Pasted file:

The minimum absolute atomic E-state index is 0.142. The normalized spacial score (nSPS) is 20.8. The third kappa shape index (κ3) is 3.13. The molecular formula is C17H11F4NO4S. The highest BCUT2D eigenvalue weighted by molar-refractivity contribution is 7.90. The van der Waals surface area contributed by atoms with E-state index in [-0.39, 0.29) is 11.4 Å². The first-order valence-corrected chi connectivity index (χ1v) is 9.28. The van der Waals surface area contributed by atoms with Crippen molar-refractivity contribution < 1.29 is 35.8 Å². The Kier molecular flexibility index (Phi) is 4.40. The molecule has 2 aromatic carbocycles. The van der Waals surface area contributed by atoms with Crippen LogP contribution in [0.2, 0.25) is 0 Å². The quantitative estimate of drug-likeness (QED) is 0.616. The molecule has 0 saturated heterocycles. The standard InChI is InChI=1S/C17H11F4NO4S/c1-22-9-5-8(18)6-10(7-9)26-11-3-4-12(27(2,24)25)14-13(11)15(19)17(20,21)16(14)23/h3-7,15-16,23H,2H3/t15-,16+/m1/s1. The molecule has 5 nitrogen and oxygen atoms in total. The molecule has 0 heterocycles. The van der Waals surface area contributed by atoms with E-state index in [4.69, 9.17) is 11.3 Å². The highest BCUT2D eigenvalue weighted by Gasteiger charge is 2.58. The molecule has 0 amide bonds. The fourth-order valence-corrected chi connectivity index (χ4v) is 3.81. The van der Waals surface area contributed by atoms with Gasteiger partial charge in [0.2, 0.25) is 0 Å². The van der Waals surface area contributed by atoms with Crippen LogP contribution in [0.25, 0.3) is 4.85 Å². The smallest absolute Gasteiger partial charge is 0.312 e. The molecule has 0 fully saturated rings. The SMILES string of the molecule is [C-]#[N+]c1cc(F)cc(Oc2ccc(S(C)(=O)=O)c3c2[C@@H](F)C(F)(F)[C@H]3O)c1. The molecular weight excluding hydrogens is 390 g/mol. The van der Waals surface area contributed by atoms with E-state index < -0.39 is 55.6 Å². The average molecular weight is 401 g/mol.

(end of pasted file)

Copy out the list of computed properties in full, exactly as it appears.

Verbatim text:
The minimum absolute atomic E-state index is 0.142. The normalized spacial score (nSPS) is 20.8. The third kappa shape index (κ3) is 3.13. The molecular formula is C17H11F4NO4S. The highest BCUT2D eigenvalue weighted by molar-refractivity contribution is 7.90. The van der Waals surface area contributed by atoms with E-state index in [-0.39, 0.29) is 11.4 Å². The first-order valence-corrected chi connectivity index (χ1v) is 9.28. The van der Waals surface area contributed by atoms with Crippen molar-refractivity contribution < 1.29 is 35.8 Å². The Kier molecular flexibility index (Phi) is 4.40. The molecule has 2 aromatic carbocycles. The van der Waals surface area contributed by atoms with Crippen LogP contribution in [0.2, 0.25) is 0 Å². The quantitative estimate of drug-likeness (QED) is 0.616. The molecule has 0 saturated heterocycles. The standard InChI is InChI=1S/C17H11F4NO4S/c1-22-9-5-8(18)6-10(7-9)26-11-3-4-12(27(2,24)25)14-13(11)15(19)17(20,21)16(14)23/h3-7,15-16,23H,2H3/t15-,16+/m1/s1. The molecule has 5 nitrogen and oxygen atoms in total. The molecule has 0 heterocycles. The van der Waals surface area contributed by atoms with E-state index in [4.69, 9.17) is 11.3 Å². The highest BCUT2D eigenvalue weighted by Gasteiger charge is 2.58. The molecule has 0 amide bonds. The fourth-order valence-corrected chi connectivity index (χ4v) is 3.81. The van der Waals surface area contributed by atoms with Gasteiger partial charge in [0.2, 0.25) is 0 Å². The van der Waals surface area contributed by atoms with Crippen LogP contribution in [0.25, 0.3) is 4.85 Å². The smallest absolute Gasteiger partial charge is 0.312 e. The molecule has 0 fully saturated rings. The SMILES string of the molecule is [C-]#[N+]c1cc(F)cc(Oc2ccc(S(C)(=O)=O)c3c2[C@@H](F)C(F)(F)[C@H]3O)c1. The molecular weight excluding hydrogens is 390 g/mol. The van der Waals surface area contributed by atoms with E-state index < -0.39 is 55.6 Å². The average molecular weight is 401 g/mol.